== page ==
Price of stimulus here come the cuts

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Sean in Ottawa
Price of stimulus here come the cuts

The moment the stimulus was announced I was afraid this was where we would end up.

The Conservatives may have been right -- we would have been better off without the stimulus. Eventually they saw the opportunity though.

The stimulus was a chance to re-direct government spending to political needs and away from the very kinds of spending Conservatives disapprove of. Unnecessary spending blew billions, much of it on low priority items we did not need, much of it directed to Conservative ridings.

And now that this is done and there is a big deficit we will cut back on essentials. The spending was particularly wasteful. It was not designed to create jobs and it was not designed to address critical infrastructure needs-- it was designed to create Conservative votes.

I wrote some time ago that the deficit spending criticisms for the most part were missing the point by comparing spending directly from one riding to another. As bad as it looked, this made the problem look less serious than it was. Conservative ridings should not even match Liberal and NDP ridings they should have had less, if the money was being doled out based on need. Here's why: Conservatives have many suburban ridings with newer infrastructure not yet needing replacement and opposition ridings contain city centre's that serve far wider than their own constituencies. Effectively, as a whole residents of Conservative ridings use the infrastructure in Liberal/NDP ridings but not the reverse. This is a fact of urban geography that many miss.

In any case the stimulus spending has created a massive rationalization for cutting more essential spending. And with this huge round of spending ending, anything that did not get done, has a much lower chance of ever getting done than before the wad was spent. Now the Conservatives will go after core program spending and for needed investments in the environment, city centres, transportation schools, it is out of the question.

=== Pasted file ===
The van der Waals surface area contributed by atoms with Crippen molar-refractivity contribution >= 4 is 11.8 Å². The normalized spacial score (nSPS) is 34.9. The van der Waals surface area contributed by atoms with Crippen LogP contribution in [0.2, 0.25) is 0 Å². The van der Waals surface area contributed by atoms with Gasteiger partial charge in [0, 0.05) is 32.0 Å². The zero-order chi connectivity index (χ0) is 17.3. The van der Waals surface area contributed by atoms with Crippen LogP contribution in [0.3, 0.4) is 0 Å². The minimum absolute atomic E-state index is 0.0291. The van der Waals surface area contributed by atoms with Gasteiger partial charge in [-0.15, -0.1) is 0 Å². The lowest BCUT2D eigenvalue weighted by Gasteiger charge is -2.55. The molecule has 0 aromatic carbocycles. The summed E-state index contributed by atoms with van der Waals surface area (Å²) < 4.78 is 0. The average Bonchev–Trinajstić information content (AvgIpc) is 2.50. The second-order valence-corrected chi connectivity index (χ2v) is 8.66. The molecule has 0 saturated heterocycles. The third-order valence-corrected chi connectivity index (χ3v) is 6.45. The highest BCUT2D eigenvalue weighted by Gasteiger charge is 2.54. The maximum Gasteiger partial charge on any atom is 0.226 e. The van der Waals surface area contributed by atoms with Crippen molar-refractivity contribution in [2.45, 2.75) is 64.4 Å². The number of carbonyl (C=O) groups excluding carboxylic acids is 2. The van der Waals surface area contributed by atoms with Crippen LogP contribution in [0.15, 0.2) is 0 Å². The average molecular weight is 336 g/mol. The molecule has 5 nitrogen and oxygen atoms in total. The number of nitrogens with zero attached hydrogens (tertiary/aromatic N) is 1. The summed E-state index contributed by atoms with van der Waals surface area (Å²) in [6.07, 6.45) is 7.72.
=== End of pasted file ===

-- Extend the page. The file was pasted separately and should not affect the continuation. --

This is why I argued from the start that there needs to be a value for money component to the stimulus spending that was missing.

As far as the stimulus itself-- that benefit of the spending will miss the mark as well. Apart from the inefficiency of throwing the money to the wind rather than value for money, it is about to be counteracted. The deficit is likely to push up interest rates and the tax on services will make buying a new home more difficult. Many businesses also sell services and if people reduce their purchases they will have less to spend. The HST in two large provinces may be a far more efficient blow to the economy than the so-called stimulus was a help. The contraction in government spending will happen at the same time. Most economists acknowledge that you should introduce taxes when the government is spending not when it is pulling back. This is basic Keynsian economics. When the government does not spend you need an environment for individuals and the private sector to spend (a tax won't help that) and when the private sector and individuals don't spend that's when the government must. As well, stable spending on basic programs provide stability.

As it turns out, this government has used the wrong stimulus and is burying it in policies that will destroy any benefit we may have had from it and the cost will be great.